Ngũgĩ's father was a proud and established man, but his hold on wealth was tenuous. First there was the land he lived on and worked: he purchased it through an oral agreement -- but the man who sold it to him later sold it again, "under the colonial legal system, with witnesses and signed written documents". A long court case ensued, and:

at every hearing it was a case of the legal written word against oral testimony. Orality and tradition lost to literacy and modernity. A title deed no matter how it was gotten trumped oral deeds.
       Ngũgĩ's father did win "a non-inheritable right of life occupancy", but that wasn't nearly the same as ownership. Such disenfranchisement is a repeated theme in the book, notably also when British soldiers were given land by the colonial masters, in thanks for their service during the Second World War -- while the Kenyan's who had also served got nothing, or in fact lost their land.
       For Ngũgĩ's father livestock was "the only real measure of wealth", and when his goats and cows all succumbed to a disease he was wiped out: "The man who had everything had now lost all". He didn't take it well, and this also led to Ngũgĩ's mother leaving him and his abuse, the large extended family reduced to a very small nuclear one for Ngũgĩ.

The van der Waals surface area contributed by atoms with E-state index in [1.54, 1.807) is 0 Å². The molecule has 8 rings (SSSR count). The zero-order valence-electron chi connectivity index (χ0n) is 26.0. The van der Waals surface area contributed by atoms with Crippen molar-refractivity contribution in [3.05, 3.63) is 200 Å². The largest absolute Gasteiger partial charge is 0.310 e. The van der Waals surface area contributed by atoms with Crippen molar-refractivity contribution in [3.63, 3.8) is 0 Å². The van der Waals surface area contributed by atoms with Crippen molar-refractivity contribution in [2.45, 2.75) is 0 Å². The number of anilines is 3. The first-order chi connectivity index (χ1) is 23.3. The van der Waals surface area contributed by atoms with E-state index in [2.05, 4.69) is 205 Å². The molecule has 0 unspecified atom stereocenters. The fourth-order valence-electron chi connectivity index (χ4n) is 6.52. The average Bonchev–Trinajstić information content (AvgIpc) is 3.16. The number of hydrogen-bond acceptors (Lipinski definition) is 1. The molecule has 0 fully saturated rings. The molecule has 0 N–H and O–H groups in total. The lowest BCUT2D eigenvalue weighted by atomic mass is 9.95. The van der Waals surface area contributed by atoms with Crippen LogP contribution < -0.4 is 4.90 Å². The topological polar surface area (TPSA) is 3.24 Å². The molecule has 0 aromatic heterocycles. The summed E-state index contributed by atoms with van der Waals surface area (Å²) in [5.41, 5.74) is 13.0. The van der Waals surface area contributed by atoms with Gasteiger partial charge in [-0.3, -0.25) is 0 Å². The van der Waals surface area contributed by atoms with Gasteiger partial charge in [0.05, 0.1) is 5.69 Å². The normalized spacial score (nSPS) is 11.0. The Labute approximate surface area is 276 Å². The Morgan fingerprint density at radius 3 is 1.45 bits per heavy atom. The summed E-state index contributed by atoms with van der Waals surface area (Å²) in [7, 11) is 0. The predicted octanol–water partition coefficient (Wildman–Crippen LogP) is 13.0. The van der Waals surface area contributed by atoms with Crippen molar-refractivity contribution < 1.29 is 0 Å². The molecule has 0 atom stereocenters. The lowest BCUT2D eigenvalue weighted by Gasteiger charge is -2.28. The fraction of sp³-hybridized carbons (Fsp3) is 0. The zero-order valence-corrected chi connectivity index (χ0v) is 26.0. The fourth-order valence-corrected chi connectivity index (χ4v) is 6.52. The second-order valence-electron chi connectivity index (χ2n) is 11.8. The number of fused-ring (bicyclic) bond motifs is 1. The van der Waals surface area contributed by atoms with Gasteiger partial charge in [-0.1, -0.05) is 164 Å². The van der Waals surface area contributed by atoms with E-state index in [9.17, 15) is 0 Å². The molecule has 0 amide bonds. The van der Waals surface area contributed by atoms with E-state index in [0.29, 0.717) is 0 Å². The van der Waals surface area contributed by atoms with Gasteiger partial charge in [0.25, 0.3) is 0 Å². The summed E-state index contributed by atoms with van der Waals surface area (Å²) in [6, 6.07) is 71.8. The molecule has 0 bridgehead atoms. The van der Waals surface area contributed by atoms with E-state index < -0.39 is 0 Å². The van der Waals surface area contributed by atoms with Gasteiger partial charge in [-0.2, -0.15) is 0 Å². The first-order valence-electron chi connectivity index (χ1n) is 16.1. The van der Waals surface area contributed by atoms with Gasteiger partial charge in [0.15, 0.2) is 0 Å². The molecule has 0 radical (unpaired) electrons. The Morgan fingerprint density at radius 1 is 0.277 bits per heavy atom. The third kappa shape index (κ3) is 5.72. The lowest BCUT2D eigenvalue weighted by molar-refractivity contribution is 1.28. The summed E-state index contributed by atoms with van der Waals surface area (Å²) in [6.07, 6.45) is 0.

Young Ngũgĩ longed to go to school, but barely dared imagine that he could. Even when he was nearly ten:
School was way beyond me, something for those older than I or those who came from a wealthy family. I never thought about it as a possibility for me.
       Illiteracy was still widespread, and few in Ngũgĩ's family could read. When his mother asked young Ngũgĩ whether he wanted to go to school he could barely believe it. He understood that it was an enormous sacrifice, and that he would face hardships, but he promised -- and took his promise very seriously -- that:
I would always try my best whatever the hardship, whatever the barrier.
       Good results pleased his mother, but she remained concerned that he was, indeed, always trying his best, a lesson he never forgot.
       From the kinds of schools he attended to the police actions that increased as he grew older, outside events and the changing situation in Kenya also affected the course of his life. This was a time where to be found even just in possession of a bullet was a death sentence, and where masked stool pigeons (to hide their faces) sat next to the police, informing on who was an opponent of the government from among the young men rounded up and paraded past them. Ngũgĩ was young enough, and focussed on his studies enough, to avoid being pulled into much of this, but other family members were in the thick of things. And: